In seeking judgment n.o.v., the defendant urges that both plaintiffs were guilty of contributory negligence as a matter of law. There is nothing in the record which would remotely suggest legal contributory negligence on the part of the plaintiff driver. In his brief, counsel for the defendant quotes from various portions of the plaintiff's testimony which he urges show contributory negligence. We do not so read the record, but if there is anything in that testimony which seems to favor the defendant's version of the accident, the resulting issue was strictly a question of fact for the jury to decide. In the very recent case of Smith v. Flannery, 383 Pa. 526, 530, we said: "But even if there was any discrepancy in his testimony it was for the jury to reconcile the statements." Quoting from Ely v. Pittsburgh, Cincinnati, Chicago and St. Louis Railway, 158 Pa. 233, we said further: "'Unless, therefore, his negligence appears affirmatively, he is entitled to go to the jury on the general presumption against it, and so likewise where the evidence is conflicting ...'"
Nor was there even a scintilla of evidence to suggest that the wife-plaintiff contributed to the happening of the accident. She took no part in the operation or direction of the car, she was caring for her baby at the time and she specifically stated that she did not know the nature of the traffic conditions at the point of the collision.
In the lower Court the defendant also moved for a new trial which was refused. In affirming the decision of the lower Court refusing the new trial, as we also affirm its decision refusing judgment n.o.v., we quote with approval from the Opinion of Judge ELLENBOGEN
[ 385 Pa. Page 32]
as follows: "The motion for a new trial is equally without merit. Defendant's complaint as to the ruling of the court permitting the plaintiffs to amend the bill of complaint so as to allege loss of earnings on the part of the wife is without merit. The complaint as originally filed, in Paragraph 11, alleges that '... the husband plaintiff has been and will be deprived in the future of the services, earnings, society and companionship of his wife; ...' (underlining [Italics] ours). This was adequate notice to the original defendant of a claim on the part of plaintiffs for loss of the wife's earnings. The fact that, as a matter of law, the right to recover the loss of earnings belongs to the wife and not to the husband, as originally pleaded, does not dispel the fact that defendant had adequate notice that a claim was being made for the loss of th wife's earnings. The plea of surprise and for a continuance was properly denied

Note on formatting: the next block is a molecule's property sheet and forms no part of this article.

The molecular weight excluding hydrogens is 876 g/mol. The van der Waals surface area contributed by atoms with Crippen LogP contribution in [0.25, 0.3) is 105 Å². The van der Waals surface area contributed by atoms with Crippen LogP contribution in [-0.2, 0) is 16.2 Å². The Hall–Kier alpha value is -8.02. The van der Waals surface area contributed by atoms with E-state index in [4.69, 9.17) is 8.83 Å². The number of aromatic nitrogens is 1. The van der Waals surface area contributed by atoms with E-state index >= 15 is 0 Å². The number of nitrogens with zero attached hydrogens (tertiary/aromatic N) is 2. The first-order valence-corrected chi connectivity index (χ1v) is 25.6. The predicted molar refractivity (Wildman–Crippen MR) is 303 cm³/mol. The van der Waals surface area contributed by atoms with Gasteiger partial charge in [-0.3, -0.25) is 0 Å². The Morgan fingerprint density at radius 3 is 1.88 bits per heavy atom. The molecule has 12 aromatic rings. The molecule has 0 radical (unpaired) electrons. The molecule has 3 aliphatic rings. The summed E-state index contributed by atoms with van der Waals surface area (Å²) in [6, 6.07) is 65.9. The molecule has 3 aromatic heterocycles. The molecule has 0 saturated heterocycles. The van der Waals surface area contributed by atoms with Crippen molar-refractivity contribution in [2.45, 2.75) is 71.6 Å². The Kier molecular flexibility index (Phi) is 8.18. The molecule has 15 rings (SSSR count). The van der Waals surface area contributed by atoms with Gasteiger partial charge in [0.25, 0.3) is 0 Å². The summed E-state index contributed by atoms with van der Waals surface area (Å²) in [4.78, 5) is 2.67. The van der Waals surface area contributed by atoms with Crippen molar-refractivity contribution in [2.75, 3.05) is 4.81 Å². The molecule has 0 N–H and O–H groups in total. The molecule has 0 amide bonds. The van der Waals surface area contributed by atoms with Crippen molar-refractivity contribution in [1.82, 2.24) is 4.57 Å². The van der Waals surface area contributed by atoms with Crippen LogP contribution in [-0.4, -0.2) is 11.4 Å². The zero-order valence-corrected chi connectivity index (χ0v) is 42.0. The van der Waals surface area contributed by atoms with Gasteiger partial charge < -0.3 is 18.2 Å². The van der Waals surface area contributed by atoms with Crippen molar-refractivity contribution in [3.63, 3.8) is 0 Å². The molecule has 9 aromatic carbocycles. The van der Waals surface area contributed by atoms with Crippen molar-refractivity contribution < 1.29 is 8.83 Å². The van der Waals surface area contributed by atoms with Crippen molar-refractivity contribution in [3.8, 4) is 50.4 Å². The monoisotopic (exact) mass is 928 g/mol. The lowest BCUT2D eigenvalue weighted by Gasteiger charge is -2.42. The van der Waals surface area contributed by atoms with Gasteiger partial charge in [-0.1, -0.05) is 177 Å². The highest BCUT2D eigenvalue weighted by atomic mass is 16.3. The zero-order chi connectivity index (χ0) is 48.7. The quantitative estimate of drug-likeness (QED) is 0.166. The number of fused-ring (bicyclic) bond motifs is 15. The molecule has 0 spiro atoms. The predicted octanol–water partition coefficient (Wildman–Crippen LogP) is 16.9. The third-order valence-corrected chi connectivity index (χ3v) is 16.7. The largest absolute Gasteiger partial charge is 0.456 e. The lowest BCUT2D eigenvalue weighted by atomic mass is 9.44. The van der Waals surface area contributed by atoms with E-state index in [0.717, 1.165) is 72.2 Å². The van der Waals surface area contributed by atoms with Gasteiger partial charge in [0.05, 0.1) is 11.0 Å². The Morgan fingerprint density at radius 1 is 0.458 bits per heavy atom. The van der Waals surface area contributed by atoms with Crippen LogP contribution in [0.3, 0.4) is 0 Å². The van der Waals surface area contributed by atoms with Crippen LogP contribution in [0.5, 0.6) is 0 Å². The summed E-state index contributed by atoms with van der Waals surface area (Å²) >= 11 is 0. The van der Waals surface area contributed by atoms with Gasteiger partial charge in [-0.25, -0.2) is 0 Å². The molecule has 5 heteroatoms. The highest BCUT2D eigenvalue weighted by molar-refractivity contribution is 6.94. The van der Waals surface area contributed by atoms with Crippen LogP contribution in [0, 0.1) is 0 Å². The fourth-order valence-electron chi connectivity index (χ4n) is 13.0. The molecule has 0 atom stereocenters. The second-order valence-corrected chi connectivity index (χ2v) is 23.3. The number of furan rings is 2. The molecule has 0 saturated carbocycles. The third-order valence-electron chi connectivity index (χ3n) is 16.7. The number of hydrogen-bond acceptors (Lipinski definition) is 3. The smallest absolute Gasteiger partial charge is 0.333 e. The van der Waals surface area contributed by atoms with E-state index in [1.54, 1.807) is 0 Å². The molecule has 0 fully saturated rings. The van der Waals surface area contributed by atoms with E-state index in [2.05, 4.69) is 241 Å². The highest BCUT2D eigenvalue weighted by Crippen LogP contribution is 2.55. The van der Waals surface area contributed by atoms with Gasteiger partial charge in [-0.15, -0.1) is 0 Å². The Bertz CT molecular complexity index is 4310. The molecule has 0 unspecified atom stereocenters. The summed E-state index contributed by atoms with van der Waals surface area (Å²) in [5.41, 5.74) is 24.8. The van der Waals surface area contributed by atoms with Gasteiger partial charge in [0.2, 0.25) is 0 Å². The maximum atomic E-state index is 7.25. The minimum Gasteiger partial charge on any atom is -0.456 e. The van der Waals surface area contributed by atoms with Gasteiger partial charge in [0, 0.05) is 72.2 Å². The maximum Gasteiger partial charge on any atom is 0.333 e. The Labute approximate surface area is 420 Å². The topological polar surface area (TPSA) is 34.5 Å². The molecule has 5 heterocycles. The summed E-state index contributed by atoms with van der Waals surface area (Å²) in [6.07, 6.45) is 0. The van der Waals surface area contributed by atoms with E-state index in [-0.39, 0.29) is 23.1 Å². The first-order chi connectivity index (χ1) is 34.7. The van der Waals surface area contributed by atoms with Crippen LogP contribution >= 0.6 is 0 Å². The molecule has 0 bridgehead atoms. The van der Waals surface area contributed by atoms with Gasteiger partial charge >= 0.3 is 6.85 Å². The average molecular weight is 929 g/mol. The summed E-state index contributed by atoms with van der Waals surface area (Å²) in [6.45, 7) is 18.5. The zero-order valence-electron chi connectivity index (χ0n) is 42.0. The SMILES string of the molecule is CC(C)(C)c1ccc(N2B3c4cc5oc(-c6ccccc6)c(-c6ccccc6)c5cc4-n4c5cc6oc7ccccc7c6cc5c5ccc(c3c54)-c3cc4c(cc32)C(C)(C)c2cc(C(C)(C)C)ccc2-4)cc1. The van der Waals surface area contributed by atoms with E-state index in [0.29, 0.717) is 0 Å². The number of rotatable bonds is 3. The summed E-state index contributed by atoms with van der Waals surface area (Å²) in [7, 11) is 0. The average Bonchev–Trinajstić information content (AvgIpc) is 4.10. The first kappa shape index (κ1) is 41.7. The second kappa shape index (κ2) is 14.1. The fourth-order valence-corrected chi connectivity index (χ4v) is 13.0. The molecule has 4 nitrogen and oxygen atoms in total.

"The original defendant also contends that the verdict of $15,000.00 in favor of the female plaintiff is excessive. As a result of the injuries sustained in the accident, the wife had to undergo two operations for the removal in each instance of a disc or part of a disc that had been displaced and was pressing on the nerve roots of the sciatic nerve, causing her great pain and incapacitating her. For the first operation the wife was admitted to the Montefiore Hospital on September 15, 1951, the operation was performed on September 18, and she was released from the hospital on October 13, 1951, after a stay of almost one month. For the second operation, the wife was admitted on March 4, 1954, and remained until April 6, 1954. She was obliged to return to the hospital in June, 1954, for a stay of almost two weeks for a manipulation of her limbs while under an anesthetic. There is no question
[ 385 Pa. Page 33]
but that the woman plaintiff suffered great pain since the accident occurred; that she was totally incapacitated for substantial periods of time, and that she has sustained a substantial loss of earnings and a permanent partial disability affecting her present and future earning power. The injuries were severe and lasting and will be with the wife as long as she lives.
Under the circumstances, we cannot say that the amount of the verdict is so large as to be unreasonable or shocking to our conscience."